Institutions by Artists: Volume 2. Jeff Khonsary, Antonia Pinter (Eds.). Fillip Editions

Posted in politics on October 30th, 2021
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Fillip Editions – Folio Series

Following Institutions by Artists: Volume One and the eponymous convention from which both volumes take their name, this second anthology of texts continues the work of unpacking artists’ relationships to—and creation of—a larger set of structures that increasingly regulate, demarcate, and codify contemporary artistic practice: centers of economic and cultural capital; state and private apparatus; and sites of display, storage and production.

This volume’s contributing authors present a series of historical and contemporary case studies, investigating artists’ connections to various manifestations of institutionalized practice. These case studies describe practices that developed in places as disparate as Vancouver, London (Ontario), East Los Angeles, Scotland, and Trinidad and Tobago. Also included are transcripts of two debates held during the 2012 Institutions by Artists Convention, which asked: “Is there space for art outside the market and the state?” and “Should Artists Professionalize?”

With contributions by Tania Bruguera, Julia Bryan-Wilson, Dana Claxton, Christopher Cozier, Jeff Derksen, Sean Dockray, Candice Hopkins, Jesi Khadivi, Jaleh Mansoor, Philip Monk, Christopher Régimbal, Slavs and Tatars, Claire Tancons, Tania Willard and others

Order here

Recent Publications @The Waldorf Hotel, Vancouver. 28.04.2011.

Posted in Motto Vancouver event on April 23rd, 2011
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Recent Publications

April 28, 2011
The Waldorf Hotel
8 pm – late

Fillip and Motto present “Recent Publications,” a party hosted by the Waldorf Hotel in conjunction with the release of two new Fillip Editions publications: Fact ‘n’ Value by Donato Mancini and How High Is the City, How Deep Is Our Love by Jeff Derksen. Copies of the recently released spring issue of Fillip magazine will also be available, along with a large selection of other new titles from Motto, including recent and back issues of Graphic, The Exhibitionist, 032C, May, and Piktogram. Other titles for sale will include new releases from Roma Publications, Nieves, Sternberg Press, Bedford Press, Spector Books, and Occasional Papers, among many others.

Mittens & Gloves (Jeff K. and Courtenay W.) and Christopher Olsen will play pop music from the past five decades.

The Waldorf Hotel is located at 1489 East Hastings Street, Vancouver. The event will take place in both the Hotel’s Lobby and downstairs, in The Hideaway Room.

Judgment and Contemporary Art Criticism. Fillip and Artspeak.

Posted in Motto Berlin store on September 9th, 2010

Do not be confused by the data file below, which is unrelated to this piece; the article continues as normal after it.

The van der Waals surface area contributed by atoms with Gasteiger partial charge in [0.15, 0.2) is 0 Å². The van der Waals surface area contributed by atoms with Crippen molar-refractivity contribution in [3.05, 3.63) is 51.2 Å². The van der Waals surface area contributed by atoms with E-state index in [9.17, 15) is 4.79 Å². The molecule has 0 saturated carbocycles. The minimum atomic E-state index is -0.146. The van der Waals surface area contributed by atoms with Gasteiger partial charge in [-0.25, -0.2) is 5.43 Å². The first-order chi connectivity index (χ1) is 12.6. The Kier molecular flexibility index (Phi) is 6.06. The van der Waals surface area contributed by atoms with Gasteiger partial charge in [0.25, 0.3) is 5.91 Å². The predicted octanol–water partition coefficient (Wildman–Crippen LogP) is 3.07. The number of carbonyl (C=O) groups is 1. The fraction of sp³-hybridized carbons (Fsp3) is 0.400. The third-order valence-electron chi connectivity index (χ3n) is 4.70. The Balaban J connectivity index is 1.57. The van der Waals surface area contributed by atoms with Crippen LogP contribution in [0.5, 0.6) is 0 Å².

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Judgment and Contemporary Art Criticism.
Published by Fillip and Artspeak.

Jeff Derksen
Diedrich Diederichsen
Maria Fusco
Kristina Lee Podesva
Tom Morton
William Wood
Tirdad Zolghadr

Over the course of the past decade, we have seen unrelenting levels of market speculation in contemporary and historical art at the same moment that global conflict and war has escalated and world economies have begun to crumble. Concurrent to these developments, there has been a new wave of interest directed toward the efficacy and function of art criticism. Judgment and Contemporary Art Criticism will engage with many of the key issues coming out of these conversations, specifically returning to the role of judgment and valuation in contemporary art writing.

Described by Joseph Koerner and Lisbet Rausing as the “troubled objects of criticism,” value and judgment are—and have always been—at the forefront of debates about the social function of the art critic. For many, the end of the twentieth century saw the mitigation of the importance of critical valuation established within high modernist discourses. Instead, many critics argued for a more open dialogue between texts and objects, pursuing modes of critique that allowed for the exploration of ambiguity and interpretation, thus detaching art writing from questions of quality.

With the start of the new millennium, a growing chorus of critics began to suggest that a return to judgment was a remedy to the cauterized state of contemporary art criticism. Yet can judgment operate within new modalities of writing that hold open a reflexive space for ambiguity and dialogue? How would these new forms read? If, as Boris Groys has claimed, critical discourse today is an attempt to “bridge the divide” between the “inherited older public office” of the critic who judged art “in the name of the public” and the “avant-garde’s betrayal of this office,” can new forms of criticism remake judgment anew, without explicit determinations of quality?

D 15€


Available for distribution.

Fillip #12 on Critical Forms of Publicness with Lorna Brown, Jeff Derksen, Sean Dockray, Sven Lütticken, Julian Myers, Anne Pasternak, Keith Wallace.

Posted in magazines, Motto Berlin store, Motto Zürich store on August 31st, 2010
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Fillip #12 on Critical Forms of Publicness with Lorna Brown, Jeff Derksen, Sean Dockray, Sven Lütticken, Julian Myers, Anne Pasternak, Keith Wallace.
Fall 2010.

D 15€
Available for distribution.